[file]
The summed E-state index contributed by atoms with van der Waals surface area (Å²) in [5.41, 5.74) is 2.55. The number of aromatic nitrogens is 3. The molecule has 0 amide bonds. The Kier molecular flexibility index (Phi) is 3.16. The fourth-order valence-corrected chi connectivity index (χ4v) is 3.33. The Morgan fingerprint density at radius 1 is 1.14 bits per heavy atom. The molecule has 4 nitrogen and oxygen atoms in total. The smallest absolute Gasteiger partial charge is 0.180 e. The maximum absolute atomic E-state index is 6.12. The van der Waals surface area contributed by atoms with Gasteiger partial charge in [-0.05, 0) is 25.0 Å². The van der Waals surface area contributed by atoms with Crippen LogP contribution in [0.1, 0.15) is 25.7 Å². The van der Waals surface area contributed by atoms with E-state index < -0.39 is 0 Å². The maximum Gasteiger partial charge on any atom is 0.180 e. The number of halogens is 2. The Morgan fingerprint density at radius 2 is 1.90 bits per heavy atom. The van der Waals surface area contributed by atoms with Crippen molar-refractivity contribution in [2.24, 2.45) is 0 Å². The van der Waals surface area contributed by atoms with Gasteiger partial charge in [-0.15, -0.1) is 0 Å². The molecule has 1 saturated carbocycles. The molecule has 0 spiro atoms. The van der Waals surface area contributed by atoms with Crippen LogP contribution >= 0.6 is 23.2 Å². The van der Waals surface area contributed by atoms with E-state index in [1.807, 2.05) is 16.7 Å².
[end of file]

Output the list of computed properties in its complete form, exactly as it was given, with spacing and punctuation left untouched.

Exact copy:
The summed E-state index contributed by atoms with van der Waals surface area (Å²) in [5.41, 5.74) is 2.55. The number of aromatic nitrogens is 3. The molecule has 0 amide bonds. The Kier molecular flexibility index (Phi) is 3.16. The fourth-order valence-corrected chi connectivity index (χ4v) is 3.33. The Morgan fingerprint density at radius 1 is 1.14 bits per heavy atom. The molecule has 4 nitrogen and oxygen atoms in total. The smallest absolute Gasteiger partial charge is 0.180 e. The maximum absolute atomic E-state index is 6.12. The van der Waals surface area contributed by atoms with Gasteiger partial charge in [-0.05, 0) is 25.0 Å². The van der Waals surface area contributed by atoms with Crippen LogP contribution in [0.1, 0.15) is 25.7 Å². The van der Waals surface area contributed by atoms with E-state index < -0.39 is 0 Å². The maximum Gasteiger partial charge on any atom is 0.180 e. The number of halogens is 2. The Morgan fingerprint density at radius 2 is 1.90 bits per heavy atom. The van der Waals surface area contributed by atoms with Crippen molar-refractivity contribution in [2.24, 2.45) is 0 Å². The van der Waals surface area contributed by atoms with Gasteiger partial charge in [-0.15, -0.1) is 0 Å². The molecule has 1 saturated carbocycles. The molecule has 0 spiro atoms. The van der Waals surface area contributed by atoms with Crippen LogP contribution >= 0.6 is 23.2 Å². The van der Waals surface area contributed by atoms with E-state index in [1.807, 2.05) is 16.7 Å².